Hidetoshi Yokota
Hi Raj and all,

I greatly appreciate your thorough review and apologize for the long
delay. I was sort of contemplating how to reflect all of the comments.

Your last comment would be the most significant, so please allow me to
ask you one question before revising the document. Your suggestion is to
add a new flag in HI/HAck for the explicit notification that the message
carries context information. It is, however, mandated to carry the ID of
the MN (e.g., MN ID option) in HI and HAck to identify who's handover is
handled. If this ID is part of the MN's context, this flag will be
always set. Do you have any idea like: some options are regarded as the
MN's context and others are not?

It is also left unresolved that HI/HAck may need to distinguish mobility
options defined in this document from those which are not. If you or any
one have any idea about it, please let me know.

I believe all the other comments are reflected to the one attached to
this mail. Please also see in line for my response:

[hidden email] wrote:

>  
> Below is my review of the PFMIP6 I-D: (Fast Handovers for Proxy Mobile IPv6
>                    draft-ietf-mipshop-pfmipv6-03)
>  
> The I-D is fairly complete. It can be improved in some aspects such as
> processing of messages by the nMAG and pMAG which could help
> implementation. Also further clarification/text on how some of the options
> are used could be useful as well.
>  
> - The abstract can be better written. It is pretty vague for someone
>   who is not familiar with FMIP6, PMIP6 or MIP6.
>  
> -  "Proxy Mobile IPv6 [RFC5213] provides IP mobility to a mobile node
>    that does not possess Mobile IPv6 [RFC3775] mobile node
>    functionality"
>  
>    PMIP6 provides network based IP mobility to all types of hosts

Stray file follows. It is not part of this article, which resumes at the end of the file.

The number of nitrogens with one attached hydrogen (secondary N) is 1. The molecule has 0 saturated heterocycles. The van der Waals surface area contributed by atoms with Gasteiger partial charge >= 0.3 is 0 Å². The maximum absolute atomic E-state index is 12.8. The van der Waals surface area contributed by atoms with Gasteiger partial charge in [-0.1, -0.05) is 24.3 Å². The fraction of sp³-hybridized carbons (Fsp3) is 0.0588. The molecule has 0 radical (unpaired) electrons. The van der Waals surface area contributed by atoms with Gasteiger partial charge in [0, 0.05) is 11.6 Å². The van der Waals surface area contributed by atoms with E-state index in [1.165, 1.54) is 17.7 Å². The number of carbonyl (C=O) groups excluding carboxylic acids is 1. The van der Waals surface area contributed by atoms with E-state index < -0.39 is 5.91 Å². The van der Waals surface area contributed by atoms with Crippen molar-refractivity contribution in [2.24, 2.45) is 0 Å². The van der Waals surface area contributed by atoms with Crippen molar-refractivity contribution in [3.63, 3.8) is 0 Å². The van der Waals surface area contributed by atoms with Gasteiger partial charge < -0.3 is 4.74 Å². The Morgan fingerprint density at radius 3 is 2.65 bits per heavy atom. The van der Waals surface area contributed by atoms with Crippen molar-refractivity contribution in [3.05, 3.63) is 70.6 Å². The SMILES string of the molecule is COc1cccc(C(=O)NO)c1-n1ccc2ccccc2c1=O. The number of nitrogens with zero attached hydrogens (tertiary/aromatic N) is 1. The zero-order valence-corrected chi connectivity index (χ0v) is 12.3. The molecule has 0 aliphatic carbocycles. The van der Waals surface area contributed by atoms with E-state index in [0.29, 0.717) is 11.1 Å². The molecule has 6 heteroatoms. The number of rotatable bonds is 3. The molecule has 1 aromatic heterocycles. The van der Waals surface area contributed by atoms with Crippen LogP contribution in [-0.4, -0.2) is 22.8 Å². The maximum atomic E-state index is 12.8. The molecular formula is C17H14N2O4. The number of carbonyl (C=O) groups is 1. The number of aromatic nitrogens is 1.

>    including hosts which have MIP6 functionality.
>  
> -  d/Nevertheless, the basic performance of PMIPv6 in terms of
>    handover latency and packet loss is considered not any different from
>    that of Mobile IPv6.
>  
>    The above sentence is just speculative and not needed.
Thanks for the hints. The following is the revised abstract:

----
Abstract

   Mobile IPv6 (MIPv6) [RFC3775] provides a mobile node with IP mobility
   when it performs a handover from one access router to another and
   fast handovers for Mobile IPv6 (FMIPv6) [RFC5268bis] are specified to
   enhance the handover performance in terms of latency and packet loss.
   While MIPv6 (and FMIPv6 as well) requires the participation of the
   mobile node in the mobility-related signaling, Proxy Mobile IPv6
   (PMIPv6) [RFC5213] provides IP mobility to mobile nodes that either
   have or do not have MIPv6 functionality without such involvement.
   Nevertheless, the basic performance of PMIPv6 in terms of handover
   latency and packet loss is considered not any different from that of
   MIPv6.  When the fast handover is considered in such an environment,
   several modifications are needed to FMIPv6 to adapt to the network-
   based mobility management.  This document specifies the usage of Fast
   Mobile IPv6 (FMIPv6) when Proxy Mobile IPv6 is used as the mobility
   management protocol.  Necessary extensions are specified for FMIPv6
   to support the scenario when the mobile node does not have IP
   mobility functionality and hence is not involved with either MIPv6 or
   FMIPv6 operations.
----